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Falling from their record highs by the end of last week, trading is still largely being dictated by the coronavirus.

US: Economic impact of the Coronavirus

There is perhaps the sense that the markets are caught between two stages of the coronavirus: the short-term, and ongoing, examination of new cases and death tolls, especially outside China; and the long-term, yet to fully emerge economic impact of the illness.

So far we’ve had revenue warnings from Apple and a host of other companies, alongside reports that the outbreak could cost the airline industry $30 billion. As for Friday’s much-anticipated flash manufacturing PMIs, they were broadly better than forecast. However, they also all arrived thick with caveats detailing the issues affecting global supply chains, the kind that could well manifest in March’s readings.

Often the market-reaction to these problems has been mitigated by reports of Chinese stimulus – increasingly it looks like Beijing wants to spend its way out of a potential crisis.

It is hard not to see the patterns that have defined trading throughout February repeating in the month’s final week. There’s been a tendency for investors to try and ignore bad news for as long as possible, building markets up to a variety of different – often all-time – highs, before tumbling on one bad headline too many. And then the process begins again.

In terms of US data, there’s the CB consumer confidence reading on Tuesday; the second look at fourth quarter GDP, alongside the latest durable goods orders, on Thursday; and the core PCE prince index and Chicago PMI figures on Friday.

Interesting the most important numbers of the week don’t arrive until the early hours of Saturday morning, as China posts its own manufacturing and services PMIs.

UK: Trade negotiations with the EU

The UK is almost entirely devoid of interesting data this week, leaving it at the mercy of macro-movements (mainly for the FTSE) and the ongoing slanging match between the UK and EU ahead of March’s trade negations (an issue mainly felt by the pound).

UK: Stocks to watch

There is, however, a pretty busy corporate calendar. Croda International and Hammerson report on Tuesday, followed by Rio Tinto and Taylor Wimpey on Wednesday. Thursday then sees only of those stupidly overstuffed sessions, including statements from Hikma Pharmaceuticals, Mondi, Persimmon, Provident Financial, Reckitt Benickser, Rentokil Initial, RSA Insurance and WPP.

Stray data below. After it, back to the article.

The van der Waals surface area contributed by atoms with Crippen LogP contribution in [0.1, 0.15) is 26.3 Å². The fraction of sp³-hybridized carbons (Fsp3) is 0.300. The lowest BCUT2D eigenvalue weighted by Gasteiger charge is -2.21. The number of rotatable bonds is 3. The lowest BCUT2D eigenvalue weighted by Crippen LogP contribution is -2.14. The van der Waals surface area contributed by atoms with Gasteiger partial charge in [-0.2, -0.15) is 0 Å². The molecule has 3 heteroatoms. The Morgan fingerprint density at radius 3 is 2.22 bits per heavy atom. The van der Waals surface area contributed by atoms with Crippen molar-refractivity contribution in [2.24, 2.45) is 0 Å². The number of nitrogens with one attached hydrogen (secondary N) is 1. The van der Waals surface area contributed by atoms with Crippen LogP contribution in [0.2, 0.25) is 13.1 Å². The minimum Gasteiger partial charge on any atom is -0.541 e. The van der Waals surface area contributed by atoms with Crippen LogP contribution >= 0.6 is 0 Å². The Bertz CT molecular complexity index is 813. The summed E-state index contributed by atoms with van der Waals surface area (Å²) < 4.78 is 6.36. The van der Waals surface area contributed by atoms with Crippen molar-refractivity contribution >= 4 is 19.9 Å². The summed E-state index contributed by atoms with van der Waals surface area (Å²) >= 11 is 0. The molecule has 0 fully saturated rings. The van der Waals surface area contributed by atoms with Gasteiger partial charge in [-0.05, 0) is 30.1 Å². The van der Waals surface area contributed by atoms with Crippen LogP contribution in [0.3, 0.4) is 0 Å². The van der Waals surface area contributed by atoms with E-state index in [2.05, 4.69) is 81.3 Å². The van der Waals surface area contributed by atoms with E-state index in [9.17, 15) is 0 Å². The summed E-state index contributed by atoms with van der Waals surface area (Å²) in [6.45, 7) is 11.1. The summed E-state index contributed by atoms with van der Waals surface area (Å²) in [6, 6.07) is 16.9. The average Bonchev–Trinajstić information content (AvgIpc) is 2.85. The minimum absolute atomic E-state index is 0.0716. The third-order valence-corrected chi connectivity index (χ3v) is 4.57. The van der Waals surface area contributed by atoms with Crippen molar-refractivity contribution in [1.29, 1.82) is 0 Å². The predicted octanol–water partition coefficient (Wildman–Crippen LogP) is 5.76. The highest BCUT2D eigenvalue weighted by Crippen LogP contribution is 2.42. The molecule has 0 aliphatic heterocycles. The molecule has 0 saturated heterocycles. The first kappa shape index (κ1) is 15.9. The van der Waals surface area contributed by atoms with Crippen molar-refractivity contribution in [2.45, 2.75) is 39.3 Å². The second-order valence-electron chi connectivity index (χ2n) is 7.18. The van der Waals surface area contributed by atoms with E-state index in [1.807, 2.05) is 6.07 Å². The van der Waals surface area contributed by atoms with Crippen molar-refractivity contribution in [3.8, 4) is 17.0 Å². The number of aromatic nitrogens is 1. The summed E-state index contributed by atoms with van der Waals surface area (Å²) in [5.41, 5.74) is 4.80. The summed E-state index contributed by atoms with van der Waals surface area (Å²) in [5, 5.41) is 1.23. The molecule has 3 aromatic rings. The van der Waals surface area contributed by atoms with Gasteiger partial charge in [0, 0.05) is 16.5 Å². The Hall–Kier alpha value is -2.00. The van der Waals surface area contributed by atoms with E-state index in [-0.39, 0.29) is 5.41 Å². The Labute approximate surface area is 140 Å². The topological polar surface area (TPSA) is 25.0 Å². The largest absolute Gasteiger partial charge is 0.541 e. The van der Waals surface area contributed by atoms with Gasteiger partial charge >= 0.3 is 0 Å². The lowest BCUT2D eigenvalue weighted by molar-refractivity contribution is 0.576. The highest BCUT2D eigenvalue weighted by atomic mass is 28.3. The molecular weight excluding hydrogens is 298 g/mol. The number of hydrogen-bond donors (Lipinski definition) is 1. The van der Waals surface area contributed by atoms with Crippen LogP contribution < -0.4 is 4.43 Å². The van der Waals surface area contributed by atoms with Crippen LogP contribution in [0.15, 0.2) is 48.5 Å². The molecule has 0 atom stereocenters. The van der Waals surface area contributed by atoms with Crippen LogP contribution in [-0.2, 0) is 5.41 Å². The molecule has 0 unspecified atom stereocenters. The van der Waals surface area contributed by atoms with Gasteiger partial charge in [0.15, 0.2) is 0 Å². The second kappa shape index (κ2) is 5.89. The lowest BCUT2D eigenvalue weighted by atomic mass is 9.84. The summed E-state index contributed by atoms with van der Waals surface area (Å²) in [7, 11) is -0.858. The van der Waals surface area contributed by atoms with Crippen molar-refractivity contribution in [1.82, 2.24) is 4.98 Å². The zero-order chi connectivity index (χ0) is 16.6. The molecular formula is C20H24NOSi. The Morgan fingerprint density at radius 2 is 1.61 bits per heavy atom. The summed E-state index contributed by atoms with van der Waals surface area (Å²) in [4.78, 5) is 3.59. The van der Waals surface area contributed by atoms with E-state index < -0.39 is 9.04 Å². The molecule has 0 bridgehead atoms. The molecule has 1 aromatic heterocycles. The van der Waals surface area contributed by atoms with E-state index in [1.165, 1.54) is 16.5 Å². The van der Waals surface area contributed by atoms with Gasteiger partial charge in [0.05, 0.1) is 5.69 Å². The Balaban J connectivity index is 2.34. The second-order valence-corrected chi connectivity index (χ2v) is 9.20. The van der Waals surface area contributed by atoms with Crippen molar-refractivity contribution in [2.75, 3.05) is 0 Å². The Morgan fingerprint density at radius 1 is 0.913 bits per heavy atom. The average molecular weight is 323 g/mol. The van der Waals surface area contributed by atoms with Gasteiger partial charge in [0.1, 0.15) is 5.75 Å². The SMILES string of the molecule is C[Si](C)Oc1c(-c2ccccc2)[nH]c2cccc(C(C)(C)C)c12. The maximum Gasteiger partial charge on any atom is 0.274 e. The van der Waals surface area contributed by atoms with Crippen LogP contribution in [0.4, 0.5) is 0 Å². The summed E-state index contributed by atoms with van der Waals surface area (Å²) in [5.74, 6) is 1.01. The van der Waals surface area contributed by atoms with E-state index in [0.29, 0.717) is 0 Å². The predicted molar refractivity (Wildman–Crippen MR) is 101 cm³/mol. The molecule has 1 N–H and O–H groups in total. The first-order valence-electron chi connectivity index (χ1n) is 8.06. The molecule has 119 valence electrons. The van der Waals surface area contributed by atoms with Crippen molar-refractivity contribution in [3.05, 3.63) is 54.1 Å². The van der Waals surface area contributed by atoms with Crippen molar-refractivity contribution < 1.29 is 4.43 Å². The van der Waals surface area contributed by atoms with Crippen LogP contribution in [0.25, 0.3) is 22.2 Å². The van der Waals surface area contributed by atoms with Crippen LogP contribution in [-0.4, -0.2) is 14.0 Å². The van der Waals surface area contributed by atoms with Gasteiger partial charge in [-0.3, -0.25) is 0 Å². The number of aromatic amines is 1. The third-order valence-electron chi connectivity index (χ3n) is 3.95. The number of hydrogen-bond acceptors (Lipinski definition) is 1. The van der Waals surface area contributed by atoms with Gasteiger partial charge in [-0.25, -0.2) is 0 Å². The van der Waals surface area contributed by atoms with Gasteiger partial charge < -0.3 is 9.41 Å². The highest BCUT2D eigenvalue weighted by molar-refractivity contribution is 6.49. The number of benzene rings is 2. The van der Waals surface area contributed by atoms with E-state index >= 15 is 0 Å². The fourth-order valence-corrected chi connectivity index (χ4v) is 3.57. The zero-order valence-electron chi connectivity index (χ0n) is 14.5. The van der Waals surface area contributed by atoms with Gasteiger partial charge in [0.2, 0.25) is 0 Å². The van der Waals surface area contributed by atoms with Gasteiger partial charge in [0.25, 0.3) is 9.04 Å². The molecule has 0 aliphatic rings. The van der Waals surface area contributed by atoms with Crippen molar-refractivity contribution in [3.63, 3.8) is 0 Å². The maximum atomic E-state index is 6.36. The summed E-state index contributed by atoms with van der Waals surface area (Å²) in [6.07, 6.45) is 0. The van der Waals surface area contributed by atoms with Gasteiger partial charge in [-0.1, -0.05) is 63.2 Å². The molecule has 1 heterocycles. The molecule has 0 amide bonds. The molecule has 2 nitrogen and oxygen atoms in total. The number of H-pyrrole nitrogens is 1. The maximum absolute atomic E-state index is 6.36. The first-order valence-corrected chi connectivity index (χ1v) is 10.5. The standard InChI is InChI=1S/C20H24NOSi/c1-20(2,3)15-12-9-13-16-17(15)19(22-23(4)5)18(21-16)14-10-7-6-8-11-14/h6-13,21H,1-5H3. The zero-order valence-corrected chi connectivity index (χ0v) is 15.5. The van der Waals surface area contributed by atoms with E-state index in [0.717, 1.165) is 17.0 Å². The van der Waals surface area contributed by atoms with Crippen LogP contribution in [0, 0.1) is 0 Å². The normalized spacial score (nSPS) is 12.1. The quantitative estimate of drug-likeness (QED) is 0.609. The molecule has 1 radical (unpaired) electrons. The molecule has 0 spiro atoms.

Eurozone: Macroeconomic events set to dictate

Like in the UK and US, it is hard to see the Eurozone striking out on its own this week. As for its data, there’s the German Ifo business climate number on Monday, the Spanish inflation reading on Thursday and the French GDP and Eurozone-wide inflation readings on Friday.

This article is brought to you in association with Spreadex. All opinions expressed in this article are from the author and do not necessarily represent the opinions of The Armchair Trader. You can find out more about Spreadex products and services here, or find more articles from Connor Campbell here.

Please note this article does not constitute investment advice. Investors are encouraged to do their own research beforehand or consult a professional advisor.

Connor Campbell

Connor Campbell

Connor joined Spreadex in 2014 as part of a newly expanded financial analyst team after graduating from the University of Southampton with an MA in English. His focus is on providing Spreadex's customers with up-to-date and informative news, and is responsible for the market analysis found on the Spreadex website.

Connor produces three daily market updates, a daily stock earnings preview, a weekly financial market preview piece every Friday, a round-up of all the big financial stories making the weekend press every Monday morning and regular stock market features.

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